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At the Back Fence Issue #184

From the Desk of Laurie Likes Books:

July 15, 2004

Welcome to At the Back Fence. First up is some late-breaking publishing news, followed by a segment from me on the Western Historical Romance. Then I’ll announce the winner in our eighth annual Purple Prose Parody Contest. We end this column with a segment from Anne Marble regarding PayPal and its “mature audiences” policy.

Late Breaking News (Laurie Likes Books)

It’s been confirmed that Harlequin/Silhouette is restructuring. The relatively new Flipside line is to be discontinued next summer. Also beginning next summer Harlequin Temptations and Harlequin Historicals will no longer be sold in the U.S. via retail, although they will remain available internationally and online (it’s unclear whether their mail order book club will remain). Apparently, though, the number of Blaze titles will increase, as will Steeple Hill’s Love Inspired titles, which may seem odd as these are perhaps two ends of the spectrum. On the Silhouette Side, the number of Intimate Moments available per month will be reduced from six to four.

And finally, “Harlequin American is being ‘repositioned’ in the market.” This last in quotes as I’m not sure what it means. All current published authors and their agents received notice of this on Tuesday, July 13th, and information was posted about it at eharlequin on the 14th. Isabel Swift, Harlequin’s VP of editorial is quoted as saying: “We are driven by what our readers tell us is relevant to them, are totally focused on the women’s fiction market and we constantly look for ways in which to lead rather than follow the competition.” Which leads me to believe that again, the online romance community is perhaps fairly different than the entire community of romance readers. What do you think, not only of the changes, but of the idea that online readers are not representative of readers at large?

(Harlequin reversed its decision on Harlequin Historicals in the fall of 2004)

The Western (LLB)

I think hell froze over a few weeks ago because I’m on a Western Romance glom. Usually my Western reading is limited to no more than a few books a year, by authors such as Lorraine Heath, Jodi Thomas, and Jill Marie Landis. Then came Kate Bridge’s The Surgeon, followed by two of Lorraine Heath’s older Westerns, than another Kate Bridges title from 2003, and a Mary Burton release from 2000. And then the unthinkable – after having traded in Elizabeth Lowell’s Only His as a result of grading it a C+ last year, I decided to pull the other three Only books from my bookshelves. I read them and liked them – so much in fact, that I bought back Only His and re-read it. And I liked it this time. This is the one and only time I’ve ever changed my mind about a book, unless it was to “up” the grade from a B+ to a DIK; has it ever happened to you?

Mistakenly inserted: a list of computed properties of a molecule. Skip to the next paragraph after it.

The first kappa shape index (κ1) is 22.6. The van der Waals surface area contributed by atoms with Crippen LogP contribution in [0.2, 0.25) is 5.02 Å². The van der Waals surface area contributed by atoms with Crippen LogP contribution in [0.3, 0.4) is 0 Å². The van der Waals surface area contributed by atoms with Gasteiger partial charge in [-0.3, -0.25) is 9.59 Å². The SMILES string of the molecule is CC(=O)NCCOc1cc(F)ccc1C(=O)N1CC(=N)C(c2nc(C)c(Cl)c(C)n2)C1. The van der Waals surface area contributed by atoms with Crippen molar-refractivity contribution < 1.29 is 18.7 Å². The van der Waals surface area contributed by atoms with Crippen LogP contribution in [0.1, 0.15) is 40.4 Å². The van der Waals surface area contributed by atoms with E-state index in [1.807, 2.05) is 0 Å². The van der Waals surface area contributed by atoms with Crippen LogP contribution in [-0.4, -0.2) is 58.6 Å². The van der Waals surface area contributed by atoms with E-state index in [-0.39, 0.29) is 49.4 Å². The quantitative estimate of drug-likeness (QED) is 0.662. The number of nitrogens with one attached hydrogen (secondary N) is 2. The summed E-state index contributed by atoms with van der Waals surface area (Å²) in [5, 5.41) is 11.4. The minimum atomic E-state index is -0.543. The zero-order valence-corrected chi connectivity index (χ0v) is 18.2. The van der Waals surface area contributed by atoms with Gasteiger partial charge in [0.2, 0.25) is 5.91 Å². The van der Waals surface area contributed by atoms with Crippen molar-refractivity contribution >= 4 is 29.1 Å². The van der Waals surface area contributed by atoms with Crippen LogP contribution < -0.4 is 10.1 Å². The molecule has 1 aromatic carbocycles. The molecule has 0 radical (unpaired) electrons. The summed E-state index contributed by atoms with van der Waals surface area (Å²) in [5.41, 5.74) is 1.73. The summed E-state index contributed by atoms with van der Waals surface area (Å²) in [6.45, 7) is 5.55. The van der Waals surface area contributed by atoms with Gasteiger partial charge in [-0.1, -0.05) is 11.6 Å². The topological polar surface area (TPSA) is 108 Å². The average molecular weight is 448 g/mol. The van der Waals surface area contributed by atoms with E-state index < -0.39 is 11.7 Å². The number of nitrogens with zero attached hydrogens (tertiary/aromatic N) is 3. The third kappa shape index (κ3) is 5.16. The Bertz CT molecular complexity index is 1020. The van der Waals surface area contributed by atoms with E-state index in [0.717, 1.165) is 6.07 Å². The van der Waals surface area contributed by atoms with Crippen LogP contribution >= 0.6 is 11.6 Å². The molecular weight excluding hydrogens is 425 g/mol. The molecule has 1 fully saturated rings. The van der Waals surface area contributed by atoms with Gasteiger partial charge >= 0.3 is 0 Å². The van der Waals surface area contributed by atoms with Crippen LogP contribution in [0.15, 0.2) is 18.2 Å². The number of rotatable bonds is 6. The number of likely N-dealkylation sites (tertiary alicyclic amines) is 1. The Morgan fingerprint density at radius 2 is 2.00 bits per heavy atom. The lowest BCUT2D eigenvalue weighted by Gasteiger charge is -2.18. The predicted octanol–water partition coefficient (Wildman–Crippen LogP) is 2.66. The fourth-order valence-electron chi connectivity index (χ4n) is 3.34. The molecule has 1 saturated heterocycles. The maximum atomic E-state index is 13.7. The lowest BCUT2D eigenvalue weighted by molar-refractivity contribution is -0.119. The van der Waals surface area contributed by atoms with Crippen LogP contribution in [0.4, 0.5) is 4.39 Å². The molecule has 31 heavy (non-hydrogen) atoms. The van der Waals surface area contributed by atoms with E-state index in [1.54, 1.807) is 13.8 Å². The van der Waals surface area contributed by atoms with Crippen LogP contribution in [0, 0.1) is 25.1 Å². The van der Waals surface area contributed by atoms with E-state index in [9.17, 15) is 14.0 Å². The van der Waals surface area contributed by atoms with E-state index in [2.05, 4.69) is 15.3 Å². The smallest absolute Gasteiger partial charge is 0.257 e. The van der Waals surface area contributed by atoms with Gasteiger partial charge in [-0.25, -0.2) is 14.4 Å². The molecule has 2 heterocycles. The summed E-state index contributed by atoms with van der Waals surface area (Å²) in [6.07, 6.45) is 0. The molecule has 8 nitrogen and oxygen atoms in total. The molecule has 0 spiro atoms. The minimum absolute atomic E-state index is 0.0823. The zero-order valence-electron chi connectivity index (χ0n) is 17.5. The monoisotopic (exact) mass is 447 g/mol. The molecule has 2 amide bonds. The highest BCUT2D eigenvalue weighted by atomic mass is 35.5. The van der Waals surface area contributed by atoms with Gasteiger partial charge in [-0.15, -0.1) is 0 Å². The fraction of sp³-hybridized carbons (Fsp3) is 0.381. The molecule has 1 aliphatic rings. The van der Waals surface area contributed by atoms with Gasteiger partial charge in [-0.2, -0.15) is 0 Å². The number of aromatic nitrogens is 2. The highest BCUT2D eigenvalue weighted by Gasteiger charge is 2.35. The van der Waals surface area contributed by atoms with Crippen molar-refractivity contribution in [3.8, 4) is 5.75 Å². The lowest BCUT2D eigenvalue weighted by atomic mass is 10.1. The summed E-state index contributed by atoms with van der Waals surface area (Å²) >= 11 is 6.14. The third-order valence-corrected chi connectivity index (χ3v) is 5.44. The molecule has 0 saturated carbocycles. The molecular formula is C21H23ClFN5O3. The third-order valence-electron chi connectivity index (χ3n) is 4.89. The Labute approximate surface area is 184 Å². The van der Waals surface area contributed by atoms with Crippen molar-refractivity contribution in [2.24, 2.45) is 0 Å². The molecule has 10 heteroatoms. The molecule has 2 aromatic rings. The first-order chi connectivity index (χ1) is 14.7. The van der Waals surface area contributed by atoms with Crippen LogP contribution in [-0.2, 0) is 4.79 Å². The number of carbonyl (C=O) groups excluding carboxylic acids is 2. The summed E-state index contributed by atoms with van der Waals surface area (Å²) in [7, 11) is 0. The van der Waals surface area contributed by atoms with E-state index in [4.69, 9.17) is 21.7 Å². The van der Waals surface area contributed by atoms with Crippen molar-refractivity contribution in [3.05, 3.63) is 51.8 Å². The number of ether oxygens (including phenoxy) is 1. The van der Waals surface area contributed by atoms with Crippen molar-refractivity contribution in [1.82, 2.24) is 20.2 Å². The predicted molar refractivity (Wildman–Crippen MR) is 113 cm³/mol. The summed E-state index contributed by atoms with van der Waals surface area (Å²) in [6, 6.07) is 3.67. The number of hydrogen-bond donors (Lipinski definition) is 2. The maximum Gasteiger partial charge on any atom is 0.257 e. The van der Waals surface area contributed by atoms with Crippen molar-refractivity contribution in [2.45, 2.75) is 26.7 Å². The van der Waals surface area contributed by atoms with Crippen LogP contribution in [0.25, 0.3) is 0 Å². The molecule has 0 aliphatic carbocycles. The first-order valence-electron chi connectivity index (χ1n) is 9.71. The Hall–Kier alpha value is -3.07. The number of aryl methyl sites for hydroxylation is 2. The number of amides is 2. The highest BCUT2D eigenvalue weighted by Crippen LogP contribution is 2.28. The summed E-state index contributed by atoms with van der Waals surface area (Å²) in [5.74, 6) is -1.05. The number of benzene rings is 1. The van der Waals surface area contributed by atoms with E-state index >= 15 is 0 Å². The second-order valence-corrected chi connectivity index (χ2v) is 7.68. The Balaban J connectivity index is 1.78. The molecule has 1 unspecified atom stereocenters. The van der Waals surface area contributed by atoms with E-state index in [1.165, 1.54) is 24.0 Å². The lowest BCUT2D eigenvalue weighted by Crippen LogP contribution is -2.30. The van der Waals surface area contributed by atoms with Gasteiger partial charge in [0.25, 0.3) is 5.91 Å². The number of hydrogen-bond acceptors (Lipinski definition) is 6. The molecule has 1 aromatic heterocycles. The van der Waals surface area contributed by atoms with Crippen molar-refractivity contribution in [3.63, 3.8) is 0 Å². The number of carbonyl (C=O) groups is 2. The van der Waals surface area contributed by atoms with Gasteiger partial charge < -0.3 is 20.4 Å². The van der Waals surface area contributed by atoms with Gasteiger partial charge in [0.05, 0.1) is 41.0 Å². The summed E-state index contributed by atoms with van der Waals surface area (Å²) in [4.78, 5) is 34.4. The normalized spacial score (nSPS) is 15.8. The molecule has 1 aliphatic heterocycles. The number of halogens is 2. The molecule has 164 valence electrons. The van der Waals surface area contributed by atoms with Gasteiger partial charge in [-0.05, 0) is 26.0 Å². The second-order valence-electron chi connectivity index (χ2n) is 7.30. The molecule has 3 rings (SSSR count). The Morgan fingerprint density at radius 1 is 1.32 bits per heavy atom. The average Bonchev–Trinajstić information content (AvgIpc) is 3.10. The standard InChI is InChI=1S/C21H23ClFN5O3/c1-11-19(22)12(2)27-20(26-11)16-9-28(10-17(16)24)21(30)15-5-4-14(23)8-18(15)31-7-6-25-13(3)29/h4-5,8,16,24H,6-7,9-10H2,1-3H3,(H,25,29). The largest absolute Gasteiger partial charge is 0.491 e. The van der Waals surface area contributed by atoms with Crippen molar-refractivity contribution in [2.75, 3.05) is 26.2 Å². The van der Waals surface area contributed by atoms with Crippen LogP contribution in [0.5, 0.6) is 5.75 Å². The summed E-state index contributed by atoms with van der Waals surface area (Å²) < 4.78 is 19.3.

Each of the books features very hard and difficult men; a former Army scout, a half-Cheyenne/half-English horseman, a gambling gunslinger, and a wanderer who uses a bullwhip as his weapon of choice. These are men who have killed before, men who have very black and white senses of right and wrong. These are also men who easily jump to the wrong conclusion, and generally about the women they come to love. In the past these types of heroes didn’t often appeal to me because they so skirt the edge between alpha hero and alpha ass. But now I think I’m in love with Caleb Black (Only His), Wolfe Lonetree (Only Mine), Matt “Reno” Moran (Only You), and Rafe “Whip” Moran (Only Love), even though they gave Willow Moran, Lady Jessica Charteris, Evelyn Starr Johnson, and Shannon Smith an often horrible time.

Let’s see: Caleb believes Willow is Reno’s “fancy lady” (aka whore) when she’s really his sister and vows to sully her because he believes Reno impregnated his own sister, who then died alone. Wolfe will do anything to break Jessi and annul the marriage she forced upon him, not giving her credit for being anything but spoiled and weak, and failing to understand the reasons why she fears all men (but him). Reno is sure to the nearly bitter end that Eve is a “cheating saloon girl” (aka cheating whore). And Rafe, who’s probably the “nicest” of the bunch but a “yondering man” who can’t handle commitment, also has his suspicious streak and at times believes Shannon may try to trap him into marriage simply by virtue of the fact that she’s an innocent trying to live alone in the wilderness.